Sunak’s bill would have closed door on Mo Farah and me, says charity chief | Immigration and asylum
The head of the Scottish Refugee Council, Sabir Zazai, who arrived in the UK in the back of a lorry 23 years ago, has said Rishi Sunak’s illegal migration bill would have denied sanctuary to thousands of refugees such as him and Sir Mo Farah.
The home secretary, Suella Braverman, struggled to clarify on Wednesday whether the Olympic gold medallist Farah would have been deported as soon as he turned 18 years old under the latest immigration proposals.
But Zazai, who was presented with an OBE in January for his work, said the bill closed the door on the vast majority of refugees seeking safety today and historically.
Zazai, who had fled from Afghanistan, said: “There’s no regular route. If there was a regular route, I wouldn’t have risked my life and many other people will not risk their lives and the lives of their children.”
He added: “[This would have affected] all of us. Not just Mo Farah or me, but hundreds of thousands of people who fled and live their lives here. The friends, colleagues and neighbours, the people who have brought so much to this country, all of them would be affected.”
Pressure continues to mount on Sunak’s government after widespread condemnation of the proposals from national and international bodies. The United Nations refugee agency warned that the bill risked “extinguishing the right to seek refugee protection in the UK”.
Under the current system, to apply for asylum in the UK, applicants must be physically in the country. Last year 1,185 refugees were resettled to the UK, a 75% decrease from 2019.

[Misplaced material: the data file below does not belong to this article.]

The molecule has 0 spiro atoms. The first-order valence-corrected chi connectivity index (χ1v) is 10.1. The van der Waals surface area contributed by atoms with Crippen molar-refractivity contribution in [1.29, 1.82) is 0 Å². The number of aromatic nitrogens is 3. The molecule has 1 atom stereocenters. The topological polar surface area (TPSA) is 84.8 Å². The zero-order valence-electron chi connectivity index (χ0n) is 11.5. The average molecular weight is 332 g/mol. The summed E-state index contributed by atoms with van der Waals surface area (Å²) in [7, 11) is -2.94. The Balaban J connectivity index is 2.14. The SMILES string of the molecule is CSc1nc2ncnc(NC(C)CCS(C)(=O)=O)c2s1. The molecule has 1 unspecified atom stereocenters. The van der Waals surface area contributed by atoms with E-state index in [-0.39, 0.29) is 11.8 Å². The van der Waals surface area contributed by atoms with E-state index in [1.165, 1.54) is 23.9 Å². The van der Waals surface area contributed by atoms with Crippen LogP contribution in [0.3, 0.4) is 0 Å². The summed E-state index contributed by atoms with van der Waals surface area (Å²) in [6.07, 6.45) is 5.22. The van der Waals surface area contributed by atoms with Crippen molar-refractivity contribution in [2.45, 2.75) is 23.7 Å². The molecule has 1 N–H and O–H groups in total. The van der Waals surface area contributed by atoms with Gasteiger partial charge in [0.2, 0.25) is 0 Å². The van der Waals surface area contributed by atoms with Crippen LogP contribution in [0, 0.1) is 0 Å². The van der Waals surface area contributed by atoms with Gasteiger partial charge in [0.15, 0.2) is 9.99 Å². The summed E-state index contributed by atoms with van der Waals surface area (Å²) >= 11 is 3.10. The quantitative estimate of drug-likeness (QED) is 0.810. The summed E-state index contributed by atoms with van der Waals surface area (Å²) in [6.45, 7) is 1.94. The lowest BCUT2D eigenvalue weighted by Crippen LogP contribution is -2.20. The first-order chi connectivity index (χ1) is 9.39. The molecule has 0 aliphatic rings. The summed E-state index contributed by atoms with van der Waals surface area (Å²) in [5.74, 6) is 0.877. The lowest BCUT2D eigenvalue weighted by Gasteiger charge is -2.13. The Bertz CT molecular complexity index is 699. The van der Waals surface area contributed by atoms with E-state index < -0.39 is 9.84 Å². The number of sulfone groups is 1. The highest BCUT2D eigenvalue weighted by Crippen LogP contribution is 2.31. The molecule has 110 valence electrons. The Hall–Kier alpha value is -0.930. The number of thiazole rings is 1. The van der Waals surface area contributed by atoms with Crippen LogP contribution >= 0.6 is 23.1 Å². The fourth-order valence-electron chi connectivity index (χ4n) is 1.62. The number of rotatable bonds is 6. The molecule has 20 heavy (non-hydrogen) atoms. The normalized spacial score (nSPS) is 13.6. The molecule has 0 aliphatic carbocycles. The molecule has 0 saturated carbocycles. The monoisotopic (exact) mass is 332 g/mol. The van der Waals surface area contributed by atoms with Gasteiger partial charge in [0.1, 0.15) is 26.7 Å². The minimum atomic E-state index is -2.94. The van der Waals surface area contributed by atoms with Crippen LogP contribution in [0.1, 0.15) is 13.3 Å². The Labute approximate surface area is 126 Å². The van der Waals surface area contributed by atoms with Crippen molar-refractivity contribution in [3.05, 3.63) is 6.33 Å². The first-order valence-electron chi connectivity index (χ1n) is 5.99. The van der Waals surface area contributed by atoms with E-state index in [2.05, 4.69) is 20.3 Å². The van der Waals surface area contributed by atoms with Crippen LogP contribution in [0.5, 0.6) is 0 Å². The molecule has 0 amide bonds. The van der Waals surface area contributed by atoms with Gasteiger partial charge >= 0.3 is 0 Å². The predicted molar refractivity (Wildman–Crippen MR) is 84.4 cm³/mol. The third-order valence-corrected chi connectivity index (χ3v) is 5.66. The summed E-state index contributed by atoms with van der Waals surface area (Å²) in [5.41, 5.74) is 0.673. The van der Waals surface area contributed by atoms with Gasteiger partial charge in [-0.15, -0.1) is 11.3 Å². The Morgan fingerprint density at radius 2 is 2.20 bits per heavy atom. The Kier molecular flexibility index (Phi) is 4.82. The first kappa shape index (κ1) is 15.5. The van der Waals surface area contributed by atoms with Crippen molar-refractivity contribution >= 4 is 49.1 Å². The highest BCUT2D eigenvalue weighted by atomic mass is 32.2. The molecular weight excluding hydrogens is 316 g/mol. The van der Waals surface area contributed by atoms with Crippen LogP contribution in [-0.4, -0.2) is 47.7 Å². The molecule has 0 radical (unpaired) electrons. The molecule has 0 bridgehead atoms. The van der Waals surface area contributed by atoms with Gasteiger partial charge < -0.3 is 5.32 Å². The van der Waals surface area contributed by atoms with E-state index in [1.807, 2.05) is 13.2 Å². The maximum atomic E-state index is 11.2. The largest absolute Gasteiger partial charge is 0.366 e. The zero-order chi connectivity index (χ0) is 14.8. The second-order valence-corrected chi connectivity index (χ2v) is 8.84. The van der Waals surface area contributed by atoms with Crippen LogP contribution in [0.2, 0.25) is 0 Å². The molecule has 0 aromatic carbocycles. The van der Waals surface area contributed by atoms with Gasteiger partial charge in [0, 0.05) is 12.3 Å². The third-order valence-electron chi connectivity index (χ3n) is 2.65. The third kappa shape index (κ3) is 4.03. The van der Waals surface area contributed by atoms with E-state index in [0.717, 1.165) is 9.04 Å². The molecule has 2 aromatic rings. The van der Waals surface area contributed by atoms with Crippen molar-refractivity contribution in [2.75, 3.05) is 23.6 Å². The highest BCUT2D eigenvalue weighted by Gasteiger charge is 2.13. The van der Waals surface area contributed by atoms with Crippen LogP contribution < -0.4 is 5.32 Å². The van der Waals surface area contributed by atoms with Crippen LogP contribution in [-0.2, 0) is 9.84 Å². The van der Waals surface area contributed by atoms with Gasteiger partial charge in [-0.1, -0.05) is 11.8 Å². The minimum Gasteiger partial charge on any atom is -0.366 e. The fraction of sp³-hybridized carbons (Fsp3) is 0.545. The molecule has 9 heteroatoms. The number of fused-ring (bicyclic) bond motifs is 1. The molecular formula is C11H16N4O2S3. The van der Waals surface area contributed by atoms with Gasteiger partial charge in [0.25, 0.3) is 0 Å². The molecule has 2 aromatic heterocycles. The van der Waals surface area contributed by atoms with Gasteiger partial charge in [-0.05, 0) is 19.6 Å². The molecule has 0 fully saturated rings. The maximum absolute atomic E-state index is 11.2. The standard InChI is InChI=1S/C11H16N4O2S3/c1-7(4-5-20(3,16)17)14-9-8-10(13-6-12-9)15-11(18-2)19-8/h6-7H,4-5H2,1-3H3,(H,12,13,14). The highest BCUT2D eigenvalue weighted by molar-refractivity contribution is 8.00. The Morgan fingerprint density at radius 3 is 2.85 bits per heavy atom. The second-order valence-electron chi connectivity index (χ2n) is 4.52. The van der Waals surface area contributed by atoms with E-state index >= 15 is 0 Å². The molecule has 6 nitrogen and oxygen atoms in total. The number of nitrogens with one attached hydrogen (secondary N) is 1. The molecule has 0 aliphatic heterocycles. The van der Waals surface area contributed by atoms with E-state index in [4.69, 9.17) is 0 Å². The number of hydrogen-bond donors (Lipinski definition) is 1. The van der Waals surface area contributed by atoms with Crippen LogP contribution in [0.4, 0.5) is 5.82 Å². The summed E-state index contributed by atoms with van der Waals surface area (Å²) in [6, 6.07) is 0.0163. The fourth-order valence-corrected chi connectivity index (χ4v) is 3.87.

Zazai said: “The refugee convention does not talk about people arriving with papers, passports and visas. It would leave people fleeing violent and oppressive regimes with no legal way to claim asylum. The UK does not have an asylum visa. It has no humanitarian protection or humanitarian corridors for people to seek protection here, apart from the Ukraine scheme and the very restrictive Afghan scheme.”
Only 22 refugees came to the UK on the Afghan citizens resettlement scheme. In the last year, more than 210,000 visas have been issued to people from Ukraine to travel to the UK. “Why don’t we see Ukrainians on the boats? Because there’s a safe passage for them,” Zazai said.
He said the lack of safe routes had long forced refugees to enter the UK through irregular means. “There’s no other way my family or the families of many other people that could come to the UK, from places like Afghanistan, Syria, Iran, Eritrea, and Sudan. Places that we know that there is still ongoing conflicts.”
Zazai said he was particularly alarmed by the impact the bill could have on those who, like Farah, fall victim to trafficking. “The trafficking element [in the bill] is horrendous. If a woman or a child who has been trafficked and sexually abused, and brought here to our country, and ends up on our shores, what do we say to them? Sorry, you’re not accepted. But if somebody is being trafficked from London to Manchester, then we have a provision for them. If somebody is trafficked across the Channel, we don’t. Is that right?”
Zazai said that while the bill targeted new asylum seekers, it would have a profound impact on Britain’s settled refugee community. “This bill is creating divisions and the government’s approach and narrative is creating divisions. It’s making the rest of us, people like me and many others, like second-class citizens. It’s undermining the journey that we’ve taken; it’s also overshadowing the great contributions that we’ve made. Whilst this is criminalising new people coming in, it’s criminalising the journey that we’ve taken as well.”
He added that, like many refugees on boats or in lorries, he arrived in the UK with hope and a dream. “I didn’t arrive in the back of a lorry as a chief executive of a major refugee agency with a strong voice and influence.
“But because of that right to protection that this government is literally deleting, I’m speaking with you and I’m making that difference. If that right is not there, then many people who are coming here will be denied that opportunity.”